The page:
• In Africa, at least one million pregnancies are co-infected with malaria and HIV annually.

    In Africa, at least one million pregnancies are co-infected with malaria and HIV annually.

News/Events

Today, a first public version of a knowledge tool for research data sharing was presented at the EDCTP Forum. It was developed by a team from The Global Health Network. The session aimed to introduce the tool to an audience of clinical researchers and to receive as much feedback from them as possible.

Dr Michael Makanga, EDCTP Executive Director, introduced this EDCTP-funded project. Open data sharing, in general, is seen more and more as a key factor for progress in many areas. From banking to climate change, data and know-how are shared in professional fields to make faster progress by learning best practices and housing better data.

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The welcoming session at a large conference is important in setting the pace for the remainder of the event. The Ninth Forum got off to a fine start on Monday evening, as it contained not only welcome messages from our Portuguese hosts, important updates on the progress of EDCTP and some inspiring keynote addresses, but also music and prizes!

Michael Makanga welcomed delegates and thanked both our hosts and the sponsoring organisations, before giving an outline of the scope of the presentations, discussions, workshops and plenary sessions that will be taking place. He announced that EDCTP´s fora will continue to be held every two years, but will in future alternate between African and European venues.

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Clinical research and sustainable development in sub-Saharan Africa: the impact of North-South partnerships
The EDCTP Forum is a biennial event that provides an international platform for the presentation and discussion of frontier research to address the burden of poverty-related infectious diseases in sub-Saharan Africa, and also capacity development and networking activities to support these goals.

The EDCTP Forum attracts a diverse audience, including representatives from research institutions and universities, the larger scientific community, health care providers, governments, regional bodies, regulators, civil society and public and private research and development partners.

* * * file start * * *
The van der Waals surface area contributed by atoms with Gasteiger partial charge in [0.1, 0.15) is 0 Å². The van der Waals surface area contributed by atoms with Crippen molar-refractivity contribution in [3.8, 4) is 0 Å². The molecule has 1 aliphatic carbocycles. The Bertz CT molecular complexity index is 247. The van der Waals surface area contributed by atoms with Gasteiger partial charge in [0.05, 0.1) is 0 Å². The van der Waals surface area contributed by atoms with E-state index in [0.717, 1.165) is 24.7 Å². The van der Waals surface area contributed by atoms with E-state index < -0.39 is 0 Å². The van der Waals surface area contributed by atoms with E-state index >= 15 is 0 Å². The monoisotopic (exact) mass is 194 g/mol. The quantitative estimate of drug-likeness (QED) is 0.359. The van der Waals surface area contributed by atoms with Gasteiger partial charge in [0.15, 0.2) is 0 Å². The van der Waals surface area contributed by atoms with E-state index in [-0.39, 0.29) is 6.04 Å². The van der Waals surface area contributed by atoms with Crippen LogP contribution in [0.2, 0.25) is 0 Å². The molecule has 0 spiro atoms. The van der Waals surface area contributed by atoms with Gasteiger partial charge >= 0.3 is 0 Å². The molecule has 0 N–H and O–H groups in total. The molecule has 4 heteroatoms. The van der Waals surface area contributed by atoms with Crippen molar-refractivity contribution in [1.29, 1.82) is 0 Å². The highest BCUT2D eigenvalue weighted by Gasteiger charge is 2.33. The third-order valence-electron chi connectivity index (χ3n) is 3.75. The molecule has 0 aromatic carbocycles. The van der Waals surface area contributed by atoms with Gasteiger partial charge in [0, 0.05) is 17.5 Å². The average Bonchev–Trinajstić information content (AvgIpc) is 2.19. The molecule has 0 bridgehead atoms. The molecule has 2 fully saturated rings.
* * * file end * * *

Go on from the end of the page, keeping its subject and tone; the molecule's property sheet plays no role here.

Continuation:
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A cost-effective intervention for preventing maternal and newborn mortality
Plasmodium falciparum malaria during pregnancy can result in negative outcomes in maternal and child health. In malaria stable transmission areas in Africa, approximately 25 million pregnancies are exposed every year to the infection. An estimated 10,000 of these women and 200,000 of their infants die as a result of malaria infection during pregnancy, and severe malarial anaemia contributes to more than half of these deaths.

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Recently, the causal relationship between prenatal Zika virus infection and microcephaly and other serious brain anomalies has been confirmed. This outbreak represents a global health emergency of devastating consequences for maternal and foetal health. Currently, Zika virus cases have been documented in a total of 75 countries and territories.

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On December 13, the WHO released the World Malaria Report 2016, an annual report that tracks the progress and trends in malaria control and elimination at a global, regional and national level. Using data from 91 countries with malaria transmission and the help of numerous partners, the report indicates that children and pregnant women in sub-Saharan Africa have greater access to effective tools against malaria. “The news are very positive” says Clara Menéndez, director of the Maternal, Child and Reproductive Health Initiative at ISGlobal, “first, because it affects two of the most vulnerable populations to malaria in the world, African children and pregnant women, and secondly, because it reflects that a collaborative effort between ministries of health and many partners is possible and may achieve positive results.”

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This project is aimed to develop new anti-malarial drugs in pregnancy prevention, promote European and African research collaboration and strengthen the research capacity of African institutions
Malaria in Pregnancy (MiP) is one of the most important preventable causes of low birth weight deliveries worldwide and a major cause of severe maternal anaemia contributing to maternal mortality. To find effective preventive interventions to reduce the incidence and consequences of malaria infection in pregnant women is a priority in endemic countries. As part of the planned activities of the Malaria in Pregnancy consortium, a global initiative bringing together a research consortium of 40 partner institutions in 28 countries around the world, this project aims not only to develop new anti-malaria in pregnancy prevention but also to promote European and to African research collaboration and to strengthen the capacity of African institutions to conduct clinical research..”

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